Jeannette puts water panel up for sale
By Richard Gazarik
Published: Friday, May 3, 2013, 12:01 a.m.
The City of Jeannette is shopping its water authority to the Municipal Authority of Westmoreland County in an effort to raise cash to pay debts, city officials said.
“We're looking at making a profit, selling it for a profit,” said city clerk Mike Minyon. “We're trying to raise cash to meet our financial obligations.”
Minyon and Mayor Robert Carter said the offering is not a desperate move to avoid being declared a financially distressed city subject to a state takeover. The city is working with the state to improve its financial footing.
“We're trying to see if there is any interest,” Carter said. “They've taken over other authorities. Our sewage rates have been going up every single year. If someone can do a more effective job, I'm going to look at every option.”
Doug Pike, superintendent of the Jeannette Municipal Authority, said the proposal came as a surprise to him.
“I'm not aware they're trying to sell it,” he said.
Authority Chairman Dustin Ager and Solicitor Morrison Lewis did not respond to requests for comment.
Jeannette's authority serves 5,000 customers in the city, Penn Borough, and parts of Hempfield and Penn townships.
Minyon said city officials sent an email to county municipal authority officials, who requested more information.
The city is trying to sell assets to meet last year's obligation to the police pension fund, which was due in December. A firetruck and a street sweeper are for sale.
“I'm going to send $75,000 (to the state) next week on the $414,000 owed last year,” Minyon said. “Our bills are paid to date.”
In addition to the pension obligation, the city owes businessman Frank Trigona more than $235,000 in damages and legal fees for a protracted lawsuit that he won against the city last year.
The city has received only “one nibble” on the fire truck. Minyon said even if the truck is sold, the proceeds will have to be returned to the Liquid Fuels Fund, because that money financed the original purchase.
The city further is considering refinancing a bond issue and permanent layoffs.
“I'm not painting you a rosy picture. We're far from being out of the woods,” Minyon said.
The city instituted alternating layoffs among police officers, but that saved no money because officers made up for lost wages by working overtime. Carter said there were not enough officers available to cover shifts and other officers who are assigned to the drug task force. Permanent layoffs are possible, he said.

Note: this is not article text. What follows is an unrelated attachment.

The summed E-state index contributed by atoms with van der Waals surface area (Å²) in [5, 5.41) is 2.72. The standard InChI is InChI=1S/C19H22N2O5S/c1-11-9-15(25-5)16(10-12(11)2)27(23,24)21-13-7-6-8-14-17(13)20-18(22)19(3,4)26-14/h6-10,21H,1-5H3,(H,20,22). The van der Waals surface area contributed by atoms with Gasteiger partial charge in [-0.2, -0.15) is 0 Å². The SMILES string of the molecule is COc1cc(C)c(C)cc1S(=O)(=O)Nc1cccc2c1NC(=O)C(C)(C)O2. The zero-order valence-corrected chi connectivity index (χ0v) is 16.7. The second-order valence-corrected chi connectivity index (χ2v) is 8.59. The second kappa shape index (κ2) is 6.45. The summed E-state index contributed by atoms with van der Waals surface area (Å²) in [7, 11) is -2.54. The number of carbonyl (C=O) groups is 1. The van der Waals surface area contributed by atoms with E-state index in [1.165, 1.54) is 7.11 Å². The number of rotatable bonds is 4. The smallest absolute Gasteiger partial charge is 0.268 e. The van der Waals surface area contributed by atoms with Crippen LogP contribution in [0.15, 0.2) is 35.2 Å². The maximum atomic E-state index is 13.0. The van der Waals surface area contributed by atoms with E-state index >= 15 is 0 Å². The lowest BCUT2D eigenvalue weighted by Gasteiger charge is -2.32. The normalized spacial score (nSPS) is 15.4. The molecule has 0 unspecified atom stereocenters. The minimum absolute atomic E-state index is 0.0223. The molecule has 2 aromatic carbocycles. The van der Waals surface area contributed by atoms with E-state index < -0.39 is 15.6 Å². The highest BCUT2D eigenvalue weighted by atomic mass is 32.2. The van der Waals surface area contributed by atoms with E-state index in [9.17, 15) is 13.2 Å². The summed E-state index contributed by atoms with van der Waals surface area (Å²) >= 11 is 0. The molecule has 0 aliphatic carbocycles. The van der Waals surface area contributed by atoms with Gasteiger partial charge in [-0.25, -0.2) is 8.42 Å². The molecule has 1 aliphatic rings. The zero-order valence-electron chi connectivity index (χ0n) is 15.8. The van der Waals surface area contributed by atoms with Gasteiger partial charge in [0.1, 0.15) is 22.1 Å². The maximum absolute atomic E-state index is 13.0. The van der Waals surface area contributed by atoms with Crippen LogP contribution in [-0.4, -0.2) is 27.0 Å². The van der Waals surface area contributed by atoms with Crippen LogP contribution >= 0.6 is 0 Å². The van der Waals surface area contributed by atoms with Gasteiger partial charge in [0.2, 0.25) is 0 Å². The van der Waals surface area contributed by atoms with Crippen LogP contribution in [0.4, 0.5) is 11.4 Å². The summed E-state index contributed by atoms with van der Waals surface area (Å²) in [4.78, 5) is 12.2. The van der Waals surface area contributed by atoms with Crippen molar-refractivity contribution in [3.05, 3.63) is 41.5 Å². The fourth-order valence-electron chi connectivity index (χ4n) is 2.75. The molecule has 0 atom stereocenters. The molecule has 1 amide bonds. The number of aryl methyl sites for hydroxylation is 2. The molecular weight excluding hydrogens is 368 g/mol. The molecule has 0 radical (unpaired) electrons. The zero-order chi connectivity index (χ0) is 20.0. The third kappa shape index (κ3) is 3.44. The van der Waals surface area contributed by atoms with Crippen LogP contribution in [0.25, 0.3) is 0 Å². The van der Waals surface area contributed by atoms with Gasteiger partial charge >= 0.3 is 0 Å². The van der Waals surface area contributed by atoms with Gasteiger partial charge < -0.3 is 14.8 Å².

“We're going to start talking about that,” he said.
The city's control over the municipal authority is limited to appointing members to the board and signing off on bond issues.
Minyon believes the city has the legal authority to sell the agency because it guarantees the bonds.
The Jeannette Municipal Authority is considering floating a $12 million bond issue to pay for upgrades to its sewage treatment plant and sewage system in order to comply with state environmental laws.
That could be a deal killer for the county authority, which would have to agree to assume Jeannette's debt as part of the deal. The authority is considering borrowing another $12 million to pay for state-required upgrades.
The Jeannette Municipal Authority would have to consent to a takeover, with the city approving any sale, according to the Pennsylvania Municipal Authorities Act.
City solicitor Scott Avolio, who represents the county municipal authority, declined comment because he represents both parties.
The Jeannette authority has had problems with storm water mixing with sewage and polluting Brush Creek during heavy rains and has borrowed millions of dollars to pay for upgrades.
The city's sewage system is old.
The authority has borrowed money through the sale of sewer revenue bonds and state loans and grants. It has borrowed $6.7 million through a state program known as PennVEST, according to an authority audit, and has borrowed more than $16 million through bond issues.
In other acquisitions, the county municipal authority agreed to take over other sewage and water authorities and assume the debt without making financial payment.
The county authority now has 125,000 customers in five counties. It purchased the McKeesport and Ligonier Borough systems and sells water to Monroeville and Plum in Allegheny County.
Richard Gazarik is a staff writer for Trib Total Media. He can be reached at 724-830-6292 or at email@example.com.
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